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Research: Maternal Experiences Of Their Child's Autism

Research autism maternal experiences experience mothers

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#1 VerityLM

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Posted 16 November 2014 - 12:44 PM

Hi All,

My name is Verity and I’m a teaching assistant at a school in Wimbledon for children with special needs. I’m currently undertaking an MSc in the Psychodynamics of Human Development through the School of Social Science, Birkbeck, University of London.

 

I am recruiting participants for my dissertation research project, which will explore the experiences of parents whose children have been diagnosed with Autism. I am hoping to understand a bit more about what the diagnosis means to family-life, and what has influenced these experiences. Participants must be mothers of children who have an Autism diagnosis. 

Participation would involve a 1-1.5 hour semi-structured interview at a convenient and private location (possibly your home, or a room on University grounds). This will be recorded to aid my transcription. After which, a code will be attached to your data so it remains totally anonymous and the recorded data will be destroyed. This dissertation has received ethical approval through Birkbeck School of Social Sciences. 

 

Topics would include: 
The mother’s experience of the diagnosis process 
The mother’s experience of her relationship with her child 
The mother’s experience of support/understanding from family, friends and professionals 
The mother’s experience of her child 
The mother’s understanding of ASD 
The mother’s interpersonal experience 

 

If you agree to take part your anonymity will be assured, and you are able to stop the interview at any stage and are under no obligation to discuss anything you are not confortable with and can withdraw consent at any time. 
My dissertation is supervised by a University staff member, who may be contacted at any time. I am able to give you his details via email (I'm uncomfortable posting them online). 

Please do let me know if you would like to participate in an interview towards my research. I am very interested in, and very passionate about this area, and would love to hear from people to increase knowledge and understanding around these experiences. 
Best wishes, 
Verity 
07568509528 
verity.leeson-mill@hotmail.co.uk



#2 imperfect parent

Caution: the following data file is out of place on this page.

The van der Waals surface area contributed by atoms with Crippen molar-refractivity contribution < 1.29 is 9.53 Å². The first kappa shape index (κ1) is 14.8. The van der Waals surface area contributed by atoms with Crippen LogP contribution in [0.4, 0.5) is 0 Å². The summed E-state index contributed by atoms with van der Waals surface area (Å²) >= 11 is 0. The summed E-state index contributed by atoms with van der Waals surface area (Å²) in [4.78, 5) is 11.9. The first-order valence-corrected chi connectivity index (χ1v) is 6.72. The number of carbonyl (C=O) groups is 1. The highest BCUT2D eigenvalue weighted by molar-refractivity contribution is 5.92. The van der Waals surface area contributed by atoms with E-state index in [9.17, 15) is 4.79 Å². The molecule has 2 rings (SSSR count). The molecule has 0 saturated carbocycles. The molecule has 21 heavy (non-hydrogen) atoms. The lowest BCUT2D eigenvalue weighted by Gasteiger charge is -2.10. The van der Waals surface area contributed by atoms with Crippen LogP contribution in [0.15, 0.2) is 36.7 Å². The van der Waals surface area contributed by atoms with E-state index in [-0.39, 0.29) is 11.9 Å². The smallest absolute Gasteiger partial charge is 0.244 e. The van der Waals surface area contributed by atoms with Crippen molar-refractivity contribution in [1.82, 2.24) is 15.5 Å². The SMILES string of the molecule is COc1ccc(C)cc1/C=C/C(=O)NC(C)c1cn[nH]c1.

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Posted 16 November 2014 - 01:09 PM

I'm always willing to help with research, but I live too far away to help with yours unless you can interview via Skype. I just wanted to say that that the experience of diagnosis differs from area to area, but also within the same area.  Despite much publicity the process is not getting easier and support is almost none existent in our area with a serious lack of knowledge compounded by a "professionals know best" approach rather than proper consideration of individuals and their families.

 

I travelled 250 miles to get a diagnosis for my eldest son (NHS funded) and a similar distance for his younger brother when our local health board took years to assess.  It wasn't that they weren't willing to see my younger son, it was their failure to engage him which in turn led them to prevaricate for  many months after the final decision had been promised.



#3 bluewater

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Posted 18 November 2014 - 05:09 PM

Hi,

 

I tried to reply to this yesterday and I couldn't get it to work. I am also too far away to help, but I agree with the variability / difficulty of getting a diagnosis and lack of support.

 

We have always struggled with ds1's behaviour, lots of anger etc especially outwith school, but it was only after our 3rd child was born that the health visitor listened to what I was saying and referred him to the paediatrician (he was then 7). It took 2 years from that point to diagnosis (after we reminded our speech and language therapist - they had forgotten no formal conclusion had been reached).

 

Since then, ds1 has had a few SLT sessions to introduce him to his diagnosis. We have had next to no support - a few sessions with CAMHS when ds2 was injured in an incident at primary school, where they spoke to me only and I tried to implement strategies to help reduce s1's anger. No support during the transition to secondary despite recommended in SLT's initial report - in fact it turned out our primary school forwarded no information at all on ds plan. We now have an angry/disengaged 13 year old who often refuses to go to school.  CAMHS takes 6 months to give you an appointment. When I contacted the NAS help line, they took 3 weeks to reply!

 

The best help we have had has been from the council's autism outreach service - they got back to an email today in less than 2 hours, and we went on a very good 1 day course in the summer - they also run support groups but are 1.5 hours away.





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